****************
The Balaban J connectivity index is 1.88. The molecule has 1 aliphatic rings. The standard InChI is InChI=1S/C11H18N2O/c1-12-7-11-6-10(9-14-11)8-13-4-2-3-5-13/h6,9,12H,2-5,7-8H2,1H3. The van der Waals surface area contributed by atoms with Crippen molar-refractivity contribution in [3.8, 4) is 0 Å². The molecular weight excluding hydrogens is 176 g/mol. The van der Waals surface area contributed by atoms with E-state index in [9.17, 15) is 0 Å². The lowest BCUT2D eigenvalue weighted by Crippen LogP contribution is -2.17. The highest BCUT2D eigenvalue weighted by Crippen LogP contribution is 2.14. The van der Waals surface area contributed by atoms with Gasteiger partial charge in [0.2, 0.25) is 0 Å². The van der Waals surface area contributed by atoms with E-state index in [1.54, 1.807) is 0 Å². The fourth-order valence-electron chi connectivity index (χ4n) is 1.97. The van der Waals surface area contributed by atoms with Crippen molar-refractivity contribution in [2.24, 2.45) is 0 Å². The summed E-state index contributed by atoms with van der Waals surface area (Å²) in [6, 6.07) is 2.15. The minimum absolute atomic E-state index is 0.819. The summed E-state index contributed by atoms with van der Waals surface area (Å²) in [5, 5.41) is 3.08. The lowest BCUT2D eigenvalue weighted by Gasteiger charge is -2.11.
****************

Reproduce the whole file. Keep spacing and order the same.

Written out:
The Balaban J connectivity index is 1.88. The molecule has 1 aliphatic rings. The standard InChI is InChI=1S/C11H18N2O/c1-12-7-11-6-10(9-14-11)8-13-4-2-3-5-13/h6,9,12H,2-5,7-8H2,1H3. The van der Waals surface area contributed by atoms with Crippen molar-refractivity contribution in [3.8, 4) is 0 Å². The molecular weight excluding hydrogens is 176 g/mol. The van der Waals surface area contributed by atoms with E-state index in [9.17, 15) is 0 Å². The lowest BCUT2D eigenvalue weighted by Crippen LogP contribution is -2.17. The highest BCUT2D eigenvalue weighted by Crippen LogP contribution is 2.14. The van der Waals surface area contributed by atoms with Gasteiger partial charge in [0.2, 0.25) is 0 Å². The van der Waals surface area contributed by atoms with E-state index in [1.54, 1.807) is 0 Å². The fourth-order valence-electron chi connectivity index (χ4n) is 1.97. The van der Waals surface area contributed by atoms with Crippen molar-refractivity contribution in [2.24, 2.45) is 0 Å². The summed E-state index contributed by atoms with van der Waals surface area (Å²) in [6, 6.07) is 2.15. The minimum absolute atomic E-state index is 0.819. The summed E-state index contributed by atoms with van der Waals surface area (Å²) in [5, 5.41) is 3.08. The lowest BCUT2D eigenvalue weighted by Gasteiger charge is -2.11.